Injuries and Diseases in the Horse’s Eye

Horse Health
Injuries and Diseases in the Horse’s Eye Article provided by the team at XLEquine

Horses’ eyes are easily damaged as their position on the head means they are at risk when the horse grazes near hedges or brushes past trees. Here the XLEquine team talk about diseases, signs and treatment.

A painful eye in the horse is a veterinary emergency. Most conditions are easily treated, but if untreated, severe disease can occur, which may threaten the horse’s sight in the future.

Signs and Investigation

  • A painful eye will usually have swollen eyelids, drooping eyelashes, excessive tearing and blinking. Occasionally there will be obvious problems, perhaps a foreign body, such as a thorn, stuck into the eye.
  • Horses have a very strong blink reflex, so the vet may need to sedate the horse and desensitise the upper eyelid to fully examine the eye.
  • Initially, the bony structures around the eye will be examined for any obvious fractures. The upper, lower and third eyelids will then be checked for foreign bodies, such as hay seeds, stuck underneath. Any obvious wounds, lacerations or foreign bodies on the eye surface (cornea) will be noted and the inside of the eye will be checked for inflammation (seen as cloudiness) or problems at the back of the eye. This examination will require a good torch and an ophthalmoscope.
  • The vet will then usually apply a fluorescent stain to check for damage to the cornea. Any areas of damage will stain fluorescent green and these are called ulcers.
  •  Any wounds around the eyelids should be examined and stitched if possible.

Diseases and Treatments

  • The most common painful eye conditions are corneal ulcers and uveitis.
  • Corneal ulcers or scratches are easily diagnosed using a fluorescent green stain. These must be treated urgently as they can become severely infected, resulting in the cornea ‘melting’ away and the eye rupturing. Treatment usually requires antibiotic eye drops and serum eye drops to encourage healing and prevent ‘melting’. The horse will usually be given anti-inflammatory drugs for pain relief. Treatment for corneal ulcers is relatively inexpensive and usually results in a complete cure within a week or two.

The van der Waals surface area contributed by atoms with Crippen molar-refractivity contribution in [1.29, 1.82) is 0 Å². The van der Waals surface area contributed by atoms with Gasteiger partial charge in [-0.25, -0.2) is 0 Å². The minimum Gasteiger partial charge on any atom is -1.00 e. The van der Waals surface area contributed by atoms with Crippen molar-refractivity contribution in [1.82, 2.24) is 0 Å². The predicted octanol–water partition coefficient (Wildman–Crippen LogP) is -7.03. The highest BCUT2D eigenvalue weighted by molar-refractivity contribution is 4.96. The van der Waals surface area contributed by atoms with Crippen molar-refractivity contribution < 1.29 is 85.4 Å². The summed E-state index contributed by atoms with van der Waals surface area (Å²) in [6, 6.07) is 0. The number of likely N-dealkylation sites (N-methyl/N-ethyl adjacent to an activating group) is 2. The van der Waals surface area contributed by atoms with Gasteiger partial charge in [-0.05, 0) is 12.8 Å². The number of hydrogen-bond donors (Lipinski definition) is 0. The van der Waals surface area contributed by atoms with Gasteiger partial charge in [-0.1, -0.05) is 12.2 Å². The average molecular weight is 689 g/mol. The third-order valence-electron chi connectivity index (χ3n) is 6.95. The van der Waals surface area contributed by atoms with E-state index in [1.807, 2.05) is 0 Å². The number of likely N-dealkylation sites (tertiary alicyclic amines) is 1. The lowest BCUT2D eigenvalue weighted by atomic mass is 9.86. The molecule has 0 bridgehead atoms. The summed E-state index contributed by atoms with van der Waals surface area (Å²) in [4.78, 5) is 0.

• Uveitis is inflammation of (usually) the internal part of the eye, which causes intense pain. The pupil becomes smaller, and there is usually cloudiness in the cornea or front of the eye. Uveitis can occur after corneal ulceration but is more often an immune response. This means that uveitis can recur and each episode may cause more severe changes to the horse’s eye, such as cataracts or a permanently shrunken pupil. Treatment involves steroid eye drops, atropine eye drops to open the pupil and injectable or in-feed pain killer anti- inflammatories. It is vital to check for corneal damage before starting steroid eye drops as these can worsen ulcers.
  • If there is a foreign body stuck into the eye itself, or a deep cut to the cornea, urgent surgical treatment may be required.

Difficult Cases

It is very important to ensure that the horse receives prescribed medication, as treatment failure can result in loss of sight or even necessitate removing the eye. Despite our best efforts, some horses with severe uveitis flare-ups will need to have their eye removed for their welfare.

If it is very difficult to put in eyedrops, then a subpalpebral lavage system can be inserted. This is a tube that carries medication to the eye surface from the withers area, meaning treatment can be continued without touching the horse’s head



  • Swollen, half-shut eyes with excessive tearing and blinking are very painful.
  • Treatment of a painful eye is classed as a veterinary emergency.
  • Most corneal ulcers are easily treated and should heal within a short time period.
  • Inflammation of the eyeball is treatable but can result in repeated flare ups and occasionally even a permanently painful, blind eye.
  • Some conditions may require urgent referral to a specialist centre.

About XLEquine

XLEquine is a group of 35 mixed veterinary practices spanning the length and breadth of the UK. They work together to share experience, knowledge, ideas and skills in order to define and deliver the highest standards of equine health, care and welfare.

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